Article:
“We have written to almost all the AIGs that have served here, complaining of the development, with no concrete moves to stop them. In 2016, we wrote to the then AIG, who told us to leave them because they got orders from police authorities in Abuja.
“Since then, officers are afraid of who to complain to for fear of being victimised or intimidated or even transferred to remote villages or Boko Haram-controlled villages. The scheme is anti-people because we may not have another opportunity to have this type of large expanse of land,” he said.
A senior police officer who is resident in the barracks lamented the poor state of facilities and the influx of civilians in the barracks, which he claimed was giving them security problems.
According to the officer, the police authorities were uncomfortable with the increasing influx of civilians in the estate, especially when police apartments were in a very deplorable state, compared to those of the civilian residents.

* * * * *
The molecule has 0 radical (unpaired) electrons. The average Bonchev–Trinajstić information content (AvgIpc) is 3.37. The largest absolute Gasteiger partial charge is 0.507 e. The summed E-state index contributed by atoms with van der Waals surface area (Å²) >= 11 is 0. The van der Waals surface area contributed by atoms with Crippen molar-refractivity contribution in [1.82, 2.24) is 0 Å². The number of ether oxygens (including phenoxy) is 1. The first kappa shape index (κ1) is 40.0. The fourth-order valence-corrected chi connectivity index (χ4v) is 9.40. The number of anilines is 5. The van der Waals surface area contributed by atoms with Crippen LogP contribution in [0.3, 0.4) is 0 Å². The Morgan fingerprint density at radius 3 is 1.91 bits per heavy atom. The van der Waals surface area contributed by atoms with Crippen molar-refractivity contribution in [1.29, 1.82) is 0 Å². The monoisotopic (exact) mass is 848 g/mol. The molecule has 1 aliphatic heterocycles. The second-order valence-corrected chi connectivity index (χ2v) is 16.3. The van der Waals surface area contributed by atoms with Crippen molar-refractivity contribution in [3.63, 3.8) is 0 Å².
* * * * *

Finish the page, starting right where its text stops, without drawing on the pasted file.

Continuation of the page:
The officer, who did not want this name in print said: “Since government and police authorities have stopped developing estates within the barracks as originally planned, civilians are gradually assuming full control of the barracks due to the absence of proper control.
“Hundreds of buildings and various sizes of apartments have been put up within the barracks in recent times, and this has led to a large influx of people with the attendant breakdown of law and order.
“The chaotic state of the barracks has provided a platform for criminal elements to perpetuate vices, which prompted a protest by wives of police officers residing within the barracks,” he said.
Worried by this development, a group, the Concerned Police Officers Wives, in a letter dated November 25, 2015, made available to Daily Sun, decried the state of insecurity of life and property in the barracks due to encroachment by civilians.
In the letter, signed by Mrs. Grace Edunam, alongside two others, the women drew the attention of the chairperson of the Police Officers Wives Association to the barracks’ current state, saying it posed serious threats to officers.
According to them, “Ikot Eneobong Police Barracks was one of the safest barracks in Calabar municipality of Cross River State, until of recent when a certain estate developer came in and started selling out police land within the barracks to so many civilians, instead of developing it themselves as promised.
“The civilians quickly erected their buildings and brought in people of questionable character into the barracks, which, incidentally, was not fenced.”